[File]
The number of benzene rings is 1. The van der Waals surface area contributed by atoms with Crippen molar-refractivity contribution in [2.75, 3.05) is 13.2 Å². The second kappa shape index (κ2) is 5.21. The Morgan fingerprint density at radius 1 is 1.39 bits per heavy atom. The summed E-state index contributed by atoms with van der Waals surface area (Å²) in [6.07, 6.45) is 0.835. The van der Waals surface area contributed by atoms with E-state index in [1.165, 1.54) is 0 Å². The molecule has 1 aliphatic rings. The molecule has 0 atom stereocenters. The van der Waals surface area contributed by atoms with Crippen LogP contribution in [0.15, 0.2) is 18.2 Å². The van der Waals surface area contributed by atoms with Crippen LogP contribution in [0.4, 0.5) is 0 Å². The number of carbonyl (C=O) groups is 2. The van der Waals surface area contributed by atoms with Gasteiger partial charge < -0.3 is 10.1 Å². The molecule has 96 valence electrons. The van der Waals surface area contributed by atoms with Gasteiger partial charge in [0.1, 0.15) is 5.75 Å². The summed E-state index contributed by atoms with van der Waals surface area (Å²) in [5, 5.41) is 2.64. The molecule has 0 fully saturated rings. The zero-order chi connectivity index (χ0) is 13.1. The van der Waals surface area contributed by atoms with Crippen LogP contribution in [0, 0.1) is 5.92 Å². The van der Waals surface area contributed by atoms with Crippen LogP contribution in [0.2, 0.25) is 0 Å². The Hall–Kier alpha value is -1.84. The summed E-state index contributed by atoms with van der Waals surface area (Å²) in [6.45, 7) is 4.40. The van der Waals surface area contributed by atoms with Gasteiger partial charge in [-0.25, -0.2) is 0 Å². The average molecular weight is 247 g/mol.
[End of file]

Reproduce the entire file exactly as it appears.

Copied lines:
The number of benzene rings is 1. The van der Waals surface area contributed by atoms with Crippen molar-refractivity contribution in [2.75, 3.05) is 13.2 Å². The second kappa shape index (κ2) is 5.21. The Morgan fingerprint density at radius 1 is 1.39 bits per heavy atom. The summed E-state index contributed by atoms with van der Waals surface area (Å²) in [6.07, 6.45) is 0.835. The van der Waals surface area contributed by atoms with E-state index in [1.165, 1.54) is 0 Å². The molecule has 1 aliphatic rings. The molecule has 0 atom stereocenters. The van der Waals surface area contributed by atoms with Crippen LogP contribution in [0.15, 0.2) is 18.2 Å². The van der Waals surface area contributed by atoms with Crippen LogP contribution in [0.4, 0.5) is 0 Å². The number of carbonyl (C=O) groups is 2. The van der Waals surface area contributed by atoms with Gasteiger partial charge < -0.3 is 10.1 Å². The molecule has 96 valence electrons. The van der Waals surface area contributed by atoms with Gasteiger partial charge in [0.1, 0.15) is 5.75 Å². The summed E-state index contributed by atoms with van der Waals surface area (Å²) in [5, 5.41) is 2.64. The molecule has 0 fully saturated rings. The zero-order chi connectivity index (χ0) is 13.1. The van der Waals surface area contributed by atoms with Crippen LogP contribution in [0, 0.1) is 5.92 Å². The van der Waals surface area contributed by atoms with Crippen LogP contribution in [0.2, 0.25) is 0 Å². The Hall–Kier alpha value is -1.84. The summed E-state index contributed by atoms with van der Waals surface area (Å²) in [6.45, 7) is 4.40. The van der Waals surface area contributed by atoms with Gasteiger partial charge in [-0.25, -0.2) is 0 Å². The average molecular weight is 247 g/mol.